Back in November, Fraser Speirs wrote about switching from an iPad Pro to a MacBook Pro :
If you’re an artist, note-taker or teacher, you’re going to really struggle without the native ability to use an Apple Pencil on the screen….Of course you could haul along a Wacom tablet to make up for the lack of pen input on your MacBook Pro, but suddenly you’re hauling a whole lot more cables and looking for a substantial desk space when out and about.
Hmm. This is exactly how I had been lecturing for the past two years, and it was in fact just as painful as Fraser made it sound. The moment I read this I knew I would eventually have to get an iPad Pro for lecturing. What I didn’t know was that Matt Regan at the Yale Center for Teaching and Learning would lend me an iPad Pro for use this semester! (Matt has since moved right next door and is now the Communications Manager at Yale’s Cowles Foundation for Research in Economics).
On Wednesday afternoons I teach the Economics of Human Capital in Latin America. There’s a fair amount of slide presentation by both me and my students during the class. We explain methods, walk everyone through tables of empirical results, and pose questions for discussion. On Monday mornings I teach advanced biostatistics in the medical school. I use slides, but there’s an added wrinkle as I also record all my lectures for students that have to miss class. This semester I’ve experimented with several ways of using the iPad Pro in both classes and settled on a few workflows that work well for me.
Best for Presenting PDF’s: PDF Expert
PDF Expert is a terrific app for annotating PDF’s on the iPad, and it’s not bad for presentation. The Apple Pencil works nicely and the user interface will get out of the way, but you have to turn your presentation into a PDF to enable the annotation features. My students like to occasionally use PowerPoint animations in their slides, and these disappear during the translation process.
Best for Presenting PowerPoint presentations: PowerPoint for iOS
Having read some very positive reviews of PowerPoint for iOS, I thought this would be a slam dunk. I can open presentations directly from Dropbox and the user interface is excellent, but the first time I tried it, the Apple Pencil support was awful. Until the Febrary 26 update (1.18.5) there was major lag and even worse it was just ignoring every third or fourth stroke. I’m looking forward to trying PowerPoint again in class this week now that the Pencil support is fixed, and at the same time they added the ability to save the annotations you make while presenting. Well done Microsoft!
Honorable Mention: Keynote
Keynote imports PowerPoint presentations (with animations intact), and it has a nice annotation interface with silky smooth Pencil support. That’s what Colin is using in the picture at the top of the page–You can’t see his big smile as he writes directly on the slides, but trust me that it’s there. I haven’t figured out how to open Dropbox files from the app, but it’s not hard to browse in the Dropbox app and then copy presentations over to Keynote. If Microsoft hadn’t fixed PowerPoint, I’d still be using this.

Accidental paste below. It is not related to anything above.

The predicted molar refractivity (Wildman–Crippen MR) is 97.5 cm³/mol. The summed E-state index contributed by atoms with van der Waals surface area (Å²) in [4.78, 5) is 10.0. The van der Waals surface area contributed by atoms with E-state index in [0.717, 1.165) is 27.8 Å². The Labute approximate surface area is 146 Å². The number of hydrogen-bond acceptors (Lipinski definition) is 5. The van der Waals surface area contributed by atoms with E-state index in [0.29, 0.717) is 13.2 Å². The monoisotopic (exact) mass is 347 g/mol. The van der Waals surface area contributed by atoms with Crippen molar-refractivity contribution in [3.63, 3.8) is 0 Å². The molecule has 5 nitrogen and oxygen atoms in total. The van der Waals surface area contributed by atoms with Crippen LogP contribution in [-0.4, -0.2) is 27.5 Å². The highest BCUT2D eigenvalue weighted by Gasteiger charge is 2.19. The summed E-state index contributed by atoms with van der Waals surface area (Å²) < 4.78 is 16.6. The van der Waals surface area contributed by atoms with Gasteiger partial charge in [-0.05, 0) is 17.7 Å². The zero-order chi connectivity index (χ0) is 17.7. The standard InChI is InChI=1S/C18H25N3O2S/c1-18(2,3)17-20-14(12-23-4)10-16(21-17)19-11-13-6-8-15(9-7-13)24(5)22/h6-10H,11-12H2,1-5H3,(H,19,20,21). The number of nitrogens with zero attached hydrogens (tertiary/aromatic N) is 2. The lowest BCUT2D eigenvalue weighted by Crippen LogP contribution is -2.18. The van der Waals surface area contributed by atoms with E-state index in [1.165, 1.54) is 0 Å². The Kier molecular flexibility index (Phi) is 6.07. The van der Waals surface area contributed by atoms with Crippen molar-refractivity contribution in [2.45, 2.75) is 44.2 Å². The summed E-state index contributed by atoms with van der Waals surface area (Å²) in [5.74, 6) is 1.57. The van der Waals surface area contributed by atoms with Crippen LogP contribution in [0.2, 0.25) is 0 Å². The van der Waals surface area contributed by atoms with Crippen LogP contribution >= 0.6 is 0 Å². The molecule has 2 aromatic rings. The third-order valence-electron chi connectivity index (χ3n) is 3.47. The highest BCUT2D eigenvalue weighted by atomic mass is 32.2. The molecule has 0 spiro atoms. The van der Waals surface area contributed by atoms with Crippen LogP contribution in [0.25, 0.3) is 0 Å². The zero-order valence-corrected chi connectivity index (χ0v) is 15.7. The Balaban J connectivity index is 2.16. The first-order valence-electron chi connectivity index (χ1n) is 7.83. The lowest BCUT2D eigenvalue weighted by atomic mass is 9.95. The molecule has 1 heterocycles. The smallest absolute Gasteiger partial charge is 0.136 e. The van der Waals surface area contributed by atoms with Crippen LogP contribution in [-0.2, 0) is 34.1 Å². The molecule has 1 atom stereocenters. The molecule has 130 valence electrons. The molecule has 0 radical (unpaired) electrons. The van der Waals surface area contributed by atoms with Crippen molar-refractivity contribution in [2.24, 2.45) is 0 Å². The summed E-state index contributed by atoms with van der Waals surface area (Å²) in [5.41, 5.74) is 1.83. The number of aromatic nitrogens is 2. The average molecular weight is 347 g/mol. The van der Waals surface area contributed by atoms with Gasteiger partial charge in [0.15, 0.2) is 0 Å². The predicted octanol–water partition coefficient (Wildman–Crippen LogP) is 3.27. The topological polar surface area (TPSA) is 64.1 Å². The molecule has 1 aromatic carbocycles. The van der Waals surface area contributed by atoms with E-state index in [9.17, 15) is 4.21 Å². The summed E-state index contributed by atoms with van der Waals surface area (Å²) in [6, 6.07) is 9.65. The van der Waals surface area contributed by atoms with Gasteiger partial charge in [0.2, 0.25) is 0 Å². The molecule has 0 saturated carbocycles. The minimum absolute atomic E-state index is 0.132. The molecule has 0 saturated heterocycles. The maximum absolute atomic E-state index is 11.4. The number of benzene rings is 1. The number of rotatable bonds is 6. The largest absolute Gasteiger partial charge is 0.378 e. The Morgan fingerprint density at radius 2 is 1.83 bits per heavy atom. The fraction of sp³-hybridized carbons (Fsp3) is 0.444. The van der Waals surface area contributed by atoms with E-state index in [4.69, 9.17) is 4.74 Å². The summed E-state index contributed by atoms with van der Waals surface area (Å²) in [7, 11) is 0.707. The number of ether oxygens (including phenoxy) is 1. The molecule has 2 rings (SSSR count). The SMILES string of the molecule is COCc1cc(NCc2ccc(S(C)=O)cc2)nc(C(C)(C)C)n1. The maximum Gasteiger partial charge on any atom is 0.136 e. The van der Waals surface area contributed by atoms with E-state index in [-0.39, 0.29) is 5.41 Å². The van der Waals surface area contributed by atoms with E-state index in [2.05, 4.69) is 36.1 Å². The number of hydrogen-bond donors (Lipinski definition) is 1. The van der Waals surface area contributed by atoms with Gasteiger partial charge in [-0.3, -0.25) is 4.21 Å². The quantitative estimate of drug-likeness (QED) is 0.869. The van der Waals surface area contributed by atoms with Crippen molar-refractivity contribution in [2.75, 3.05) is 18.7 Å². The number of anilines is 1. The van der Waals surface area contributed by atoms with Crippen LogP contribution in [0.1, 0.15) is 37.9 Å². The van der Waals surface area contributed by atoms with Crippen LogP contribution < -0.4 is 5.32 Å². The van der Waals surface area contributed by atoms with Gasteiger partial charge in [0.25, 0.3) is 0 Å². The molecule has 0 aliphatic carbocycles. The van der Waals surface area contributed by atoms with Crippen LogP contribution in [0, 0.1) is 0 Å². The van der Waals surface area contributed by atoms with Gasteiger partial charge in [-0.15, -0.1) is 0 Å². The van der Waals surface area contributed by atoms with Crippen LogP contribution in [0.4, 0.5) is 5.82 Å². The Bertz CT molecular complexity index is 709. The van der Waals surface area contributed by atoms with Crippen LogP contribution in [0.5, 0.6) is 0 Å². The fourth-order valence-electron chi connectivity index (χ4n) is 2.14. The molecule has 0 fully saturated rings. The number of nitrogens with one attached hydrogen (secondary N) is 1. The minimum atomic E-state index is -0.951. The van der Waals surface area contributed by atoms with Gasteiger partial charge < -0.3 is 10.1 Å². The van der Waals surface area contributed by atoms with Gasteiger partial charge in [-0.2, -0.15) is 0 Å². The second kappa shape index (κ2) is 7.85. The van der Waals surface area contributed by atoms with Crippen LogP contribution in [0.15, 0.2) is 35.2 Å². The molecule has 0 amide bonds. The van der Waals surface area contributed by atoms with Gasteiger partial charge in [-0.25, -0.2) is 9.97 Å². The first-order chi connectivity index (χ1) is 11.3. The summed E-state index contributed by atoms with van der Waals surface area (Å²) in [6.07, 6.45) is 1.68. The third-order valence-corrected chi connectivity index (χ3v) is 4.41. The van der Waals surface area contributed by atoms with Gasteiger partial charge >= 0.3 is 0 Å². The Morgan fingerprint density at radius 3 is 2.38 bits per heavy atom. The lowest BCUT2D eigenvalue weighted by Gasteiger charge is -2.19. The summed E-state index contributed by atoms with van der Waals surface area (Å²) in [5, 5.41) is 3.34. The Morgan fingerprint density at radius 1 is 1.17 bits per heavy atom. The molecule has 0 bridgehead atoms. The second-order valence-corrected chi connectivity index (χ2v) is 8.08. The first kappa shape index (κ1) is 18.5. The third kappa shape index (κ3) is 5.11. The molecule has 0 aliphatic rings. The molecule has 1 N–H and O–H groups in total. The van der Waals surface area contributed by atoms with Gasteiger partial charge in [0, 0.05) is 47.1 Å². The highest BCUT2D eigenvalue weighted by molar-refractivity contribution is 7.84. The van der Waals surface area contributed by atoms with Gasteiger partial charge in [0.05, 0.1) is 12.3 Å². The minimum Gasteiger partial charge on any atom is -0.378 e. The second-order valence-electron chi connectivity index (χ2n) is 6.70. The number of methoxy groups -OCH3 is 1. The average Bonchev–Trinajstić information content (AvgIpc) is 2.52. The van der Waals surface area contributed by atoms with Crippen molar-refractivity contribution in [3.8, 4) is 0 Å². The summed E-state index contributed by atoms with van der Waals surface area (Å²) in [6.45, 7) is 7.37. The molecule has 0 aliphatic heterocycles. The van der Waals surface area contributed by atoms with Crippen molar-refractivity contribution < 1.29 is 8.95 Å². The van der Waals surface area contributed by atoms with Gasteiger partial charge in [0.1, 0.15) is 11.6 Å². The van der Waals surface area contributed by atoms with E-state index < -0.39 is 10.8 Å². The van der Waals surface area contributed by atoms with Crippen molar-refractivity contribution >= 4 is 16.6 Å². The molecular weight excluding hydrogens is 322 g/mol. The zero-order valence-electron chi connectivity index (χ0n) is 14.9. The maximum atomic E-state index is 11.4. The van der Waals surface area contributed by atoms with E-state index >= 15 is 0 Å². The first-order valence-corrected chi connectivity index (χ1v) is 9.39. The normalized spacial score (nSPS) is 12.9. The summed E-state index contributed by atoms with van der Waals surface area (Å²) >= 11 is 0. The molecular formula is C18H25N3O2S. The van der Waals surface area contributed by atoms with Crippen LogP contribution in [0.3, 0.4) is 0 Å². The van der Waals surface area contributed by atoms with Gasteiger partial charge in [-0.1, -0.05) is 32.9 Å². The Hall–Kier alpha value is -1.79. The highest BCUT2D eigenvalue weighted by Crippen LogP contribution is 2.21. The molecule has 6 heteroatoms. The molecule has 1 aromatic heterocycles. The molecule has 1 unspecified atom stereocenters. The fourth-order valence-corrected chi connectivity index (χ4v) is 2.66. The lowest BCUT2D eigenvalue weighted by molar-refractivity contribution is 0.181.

Recording Live Lectures? Don’t Use Explain Everything!
Many people have great luck using Explain Everything to record presentations, but it turns out to be a pretty lousy tool for live presenting. It’s mildly annoying that the annotation tools are always on screen, but the main problem is that it records separate videos for each slide. That means everytime you scroll back to a previous slide the app asks if you want to overwrite the last video or extend it. Explain Everything then catenates all these videos together when you export the whole thing at the end. Ugh.
Two More Ways You Shouldn’t Try to Record Live Lectures
What I would really like is to be able to turn on screen recording (like QuickTime on the Mac) and then go about presenting as I do in my Human Capital class using PowerPoint. Unfortunately Apple doesn’t provide this functionality in iOS and while there was an app called Vidyo that did this, Apple pulled it for violating terms of service about five minutes after it launched. I’m still kicking myself for not buying it during that short window.
Another thought I had was to connect the iPad to a Mac and use QuickTime to record the screen from there. It would be inelegant to bring both devices to the classroom, but I was willing to do it. Alas, the iPad has just one Lightning port and I need it for the projector. You might think I could use the Lightning port on the Lightning-to-HDMI dongle, but that only lets you charge the battery while presenting.
Best Way to Record Live Lectures: Zoom!
After trying all the methods above, I had given up and thought I’d have to go back to Mac-and-Wacom land, but my friend John Harford had a really creative idea: He suggested I teach the class in a Zoom conference room (with no other participants), share my slides, use Zoom tools to annotate them, and then record the whole thing through the iOS app. Believe it or not, it works pretty well! The Apple Pencil works well, the annotation tools get out of the way, and the recording quality is reasonable. This is what I’m using for the rest of the semester in biostatistics.
I already like lecturing with the iPad Pro much more than using my MacBook. My handwriting is so much better than when I wrote on the Wacom, it feels so much more natural, and the presentation apps are getting even better every day. I also think someone (maybe Apple) will come up with a more elegant solution for live lecture recording. On the hardware side, it’s looking like Apple will soon release a 9.7” version of the iPad Pro. I’m going to have to return the Pro I’m borrowing at the end of the semester, and while the big screen is nice, it’s a little bulky. There’s no doubt I’ll buy an iPad with pencil support for lecturing some time in May–The only real question is the size.